Santec Systems, Inc. | Date: 2014-08-21
Plumbing fixtures and fittings, namely, faucets, tubs for bathing and shower, toilets, toilet bowls, toilet tanks, toilet tank levers, urinals, bidets, sinks, strainers for water lines, traps, whirlpools, spas with units providing a massaging effect by emitting a stream of water and pumps, inlets and suction fittings therefor, valves, tub-waste assemblies, shower and tub fixtures, namely, shower heads and hand-held showers, electric hot air hand dryers, dehumidifiers, and aerators for attachment to faucets, hydromassage products, namely, bathtubs with hydromassage units, combination shower and bathtubs with hydromassage units, spas with hydromassage units, tubs with hydromassage units, and water pumps, inlets and suction fittings for hydromassage units. Bath and shower accessories, namely, wash basins, toilet paper holders, soap dishes, towel rings, racks and bars, tumbler and toothbrush holders, wall-mounted handrails for the bathroom, cabinet and drawer knobs made of porcelain, ceramic or glass, decorative metal plates, and soap dispensers.
Agency: Department of Defense | Branch: Air Force | Program: STTR | Phase: Phase I | Award Amount: 100.00K | Year: 1999
Agency: Department of Health and Human Services | Branch: | Program: SBIR | Phase: Phase I | Award Amount: 115.25K | Year: 2010
DESCRIPTION (provided by applicant): The objective of this project is to use a 2D area detector called Acousto-Optic (AO) sensor to provide an acoustic output monitoring method for HIFU transducers, where the need for two separate methods, radiation force balance and hydrophone scanning, is circumvented. The AO sensor provides an instant 2D image of the radiated HIFU field, which currently requires the very slow point-by-point scanning of a needle hydrophone by a trained operator. Unlike the radiation force balance, the AO sensor provides a direct measure of the acoustic intensity as opposed to just total power. Successful completion of this work will provide a superior method for monitoring acoustic output HIFU transducers, which is critical for ensuring correct ultrasound dose delivery by the HIFU transducer for effective cancer treatment and minimizing collateral damage to healthy tissue. PUBLIC HEALTH RELEVANCE: The successful development of the proposed AO sensor based acoustic output monitoring device could enable routine, on-site assessment of HIFU transducer performance, which is imperative to insure correct dose delivery for HIFU cancer treatment. Current practice of using a combination of hydrophone and radiation force balance methods to establish HIFU transducer output are laboratory based, and do not lend themselves for on-site assessment of HIFU transducers.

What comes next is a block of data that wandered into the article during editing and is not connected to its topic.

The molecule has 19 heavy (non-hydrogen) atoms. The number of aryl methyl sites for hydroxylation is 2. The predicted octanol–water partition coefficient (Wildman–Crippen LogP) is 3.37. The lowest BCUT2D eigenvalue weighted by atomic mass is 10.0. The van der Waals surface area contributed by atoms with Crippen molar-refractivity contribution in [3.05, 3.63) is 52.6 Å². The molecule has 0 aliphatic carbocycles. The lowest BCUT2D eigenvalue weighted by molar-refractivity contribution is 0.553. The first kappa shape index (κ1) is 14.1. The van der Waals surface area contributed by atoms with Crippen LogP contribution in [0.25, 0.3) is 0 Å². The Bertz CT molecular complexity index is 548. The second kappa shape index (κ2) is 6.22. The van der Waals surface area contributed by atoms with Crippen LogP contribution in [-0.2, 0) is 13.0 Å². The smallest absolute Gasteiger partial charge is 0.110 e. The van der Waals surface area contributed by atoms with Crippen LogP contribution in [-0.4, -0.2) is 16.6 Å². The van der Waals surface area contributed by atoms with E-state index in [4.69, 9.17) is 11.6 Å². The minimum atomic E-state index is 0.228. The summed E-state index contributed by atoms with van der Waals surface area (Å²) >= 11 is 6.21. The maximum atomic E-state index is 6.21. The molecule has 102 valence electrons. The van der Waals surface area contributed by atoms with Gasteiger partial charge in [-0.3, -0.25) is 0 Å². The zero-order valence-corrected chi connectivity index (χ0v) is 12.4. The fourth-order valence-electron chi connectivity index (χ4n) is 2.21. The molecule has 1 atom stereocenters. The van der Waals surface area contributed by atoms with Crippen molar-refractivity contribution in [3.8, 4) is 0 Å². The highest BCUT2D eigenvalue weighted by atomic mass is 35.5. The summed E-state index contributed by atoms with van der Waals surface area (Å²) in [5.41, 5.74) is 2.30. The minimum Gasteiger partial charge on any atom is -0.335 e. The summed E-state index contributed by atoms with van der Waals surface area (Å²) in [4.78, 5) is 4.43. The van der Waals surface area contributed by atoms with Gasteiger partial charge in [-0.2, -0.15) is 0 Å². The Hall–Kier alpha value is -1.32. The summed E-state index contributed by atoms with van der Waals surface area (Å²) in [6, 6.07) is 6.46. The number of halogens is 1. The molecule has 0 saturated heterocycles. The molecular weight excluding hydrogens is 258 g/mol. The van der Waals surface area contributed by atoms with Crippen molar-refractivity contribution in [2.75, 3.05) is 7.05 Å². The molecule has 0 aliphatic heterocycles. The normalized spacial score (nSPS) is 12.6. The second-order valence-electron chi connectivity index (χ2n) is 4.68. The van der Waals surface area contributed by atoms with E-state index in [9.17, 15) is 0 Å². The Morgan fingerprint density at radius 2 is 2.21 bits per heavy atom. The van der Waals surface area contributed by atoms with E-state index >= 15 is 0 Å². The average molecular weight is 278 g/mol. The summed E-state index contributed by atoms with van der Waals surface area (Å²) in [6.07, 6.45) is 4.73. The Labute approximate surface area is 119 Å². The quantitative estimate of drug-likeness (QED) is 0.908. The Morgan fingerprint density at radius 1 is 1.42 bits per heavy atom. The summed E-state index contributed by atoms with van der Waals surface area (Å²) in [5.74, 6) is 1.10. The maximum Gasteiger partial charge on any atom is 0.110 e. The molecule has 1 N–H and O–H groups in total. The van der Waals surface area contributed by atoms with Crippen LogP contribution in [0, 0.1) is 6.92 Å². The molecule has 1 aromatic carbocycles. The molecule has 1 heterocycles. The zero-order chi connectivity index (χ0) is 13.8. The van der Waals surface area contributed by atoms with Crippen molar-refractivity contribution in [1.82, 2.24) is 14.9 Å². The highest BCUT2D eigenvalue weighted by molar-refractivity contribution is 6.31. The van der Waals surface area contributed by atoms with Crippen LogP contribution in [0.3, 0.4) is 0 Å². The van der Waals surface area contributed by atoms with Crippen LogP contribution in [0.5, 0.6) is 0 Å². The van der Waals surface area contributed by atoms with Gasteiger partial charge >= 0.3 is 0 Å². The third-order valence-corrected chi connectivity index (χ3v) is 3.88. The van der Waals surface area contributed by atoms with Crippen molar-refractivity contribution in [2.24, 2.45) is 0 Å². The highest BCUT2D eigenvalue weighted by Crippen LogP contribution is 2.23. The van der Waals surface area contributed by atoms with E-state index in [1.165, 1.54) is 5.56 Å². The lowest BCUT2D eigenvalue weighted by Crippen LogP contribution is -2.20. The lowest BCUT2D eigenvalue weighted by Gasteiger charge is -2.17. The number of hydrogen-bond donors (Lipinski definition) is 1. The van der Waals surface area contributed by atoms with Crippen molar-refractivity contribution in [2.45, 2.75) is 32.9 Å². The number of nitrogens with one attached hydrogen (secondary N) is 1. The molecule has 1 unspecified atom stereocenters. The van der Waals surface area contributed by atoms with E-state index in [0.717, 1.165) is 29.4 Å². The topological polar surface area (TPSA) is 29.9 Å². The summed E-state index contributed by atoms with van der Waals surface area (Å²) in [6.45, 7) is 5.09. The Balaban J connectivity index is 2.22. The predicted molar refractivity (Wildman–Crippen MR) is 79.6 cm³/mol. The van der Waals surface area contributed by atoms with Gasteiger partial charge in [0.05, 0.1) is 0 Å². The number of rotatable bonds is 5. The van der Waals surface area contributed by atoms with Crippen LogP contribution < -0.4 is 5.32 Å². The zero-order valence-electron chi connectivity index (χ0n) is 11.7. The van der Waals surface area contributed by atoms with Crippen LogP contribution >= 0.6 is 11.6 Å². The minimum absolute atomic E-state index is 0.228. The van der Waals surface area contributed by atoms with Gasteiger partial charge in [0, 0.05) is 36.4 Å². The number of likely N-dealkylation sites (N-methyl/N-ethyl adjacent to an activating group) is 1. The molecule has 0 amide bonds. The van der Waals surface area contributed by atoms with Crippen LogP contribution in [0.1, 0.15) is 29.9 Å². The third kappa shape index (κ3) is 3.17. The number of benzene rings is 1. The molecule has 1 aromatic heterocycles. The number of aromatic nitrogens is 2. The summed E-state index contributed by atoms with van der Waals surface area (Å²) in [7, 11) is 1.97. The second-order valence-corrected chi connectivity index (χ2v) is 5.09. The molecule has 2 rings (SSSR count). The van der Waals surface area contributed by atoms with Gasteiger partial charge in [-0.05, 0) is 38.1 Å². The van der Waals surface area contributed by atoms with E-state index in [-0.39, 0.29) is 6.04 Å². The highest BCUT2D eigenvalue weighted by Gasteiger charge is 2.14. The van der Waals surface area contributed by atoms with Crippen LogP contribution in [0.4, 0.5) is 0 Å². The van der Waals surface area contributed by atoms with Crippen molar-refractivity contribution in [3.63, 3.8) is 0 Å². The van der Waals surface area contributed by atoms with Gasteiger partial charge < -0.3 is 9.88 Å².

Agency: Department of Defense | Branch: Army | Program: SBIR | Phase: Phase I | Award Amount: 99.96K | Year: 2003
Novel acousto-optic (AO) sensors that overcome the limitations of current AO sensor will be developed. These sensors will be used to demonstrate feasibility of an ultrasonic evaluation system to provide simple, fast and low-cost method for NDE of fieldedstructures. The proposed approach will circumvent the need for cumbersome, multi axes mechanical scanning equipment required in conventional ultrasonic scanning. The operator skill requirements are expected to be relatively low, since data is provided inimage form as opposed to an electronic signal. There is a significant potential for the proposed work to address the health monitoring needs of the Dept. of Defense aviation and other structures.
Agency: Department of Health and Human Services | Branch: | Program: SBIR | Phase: Phase I | Award Amount: 107.00K | Year: 2009
DESCRIPTION (provided by applicant): The objective of this project is to use a super high-resolution, large area ultrasound detector called acousto-optic (AO) sensor to record an ultrasound hologram of the breast, from which a 3D volume breast image can be generated instantly (analogously to optical holography). Successful completion of this work will provide a superior 3D volume breast imaging methodology, where the need for physical movement of the 1D transducer array is circumvented. Moreover, the AO sensor employed overcomes the challenges posed by large number of electrical connections and interconnects needed for 2D transducer arrays. Successful completion of this work may provide a superior breast cancer screening process. In Phase I, the goals are to first construct a laboratory breast imaging system based on the AO sensor and test feasibility of such a system to produce instant 3D breast images using phantoms. PUBLIC HEALTH RELEVANCE: The successful development of the proposed holography technique using the AO sensor could enable generation of an instant, full-field 3D volumetric image of the breast, circumventing the need for physical movement of the ultrasound probe. The resulting image would allow a more accurate localization of the suspicious indications on a mammogram, which could result in improved breast cancer screening.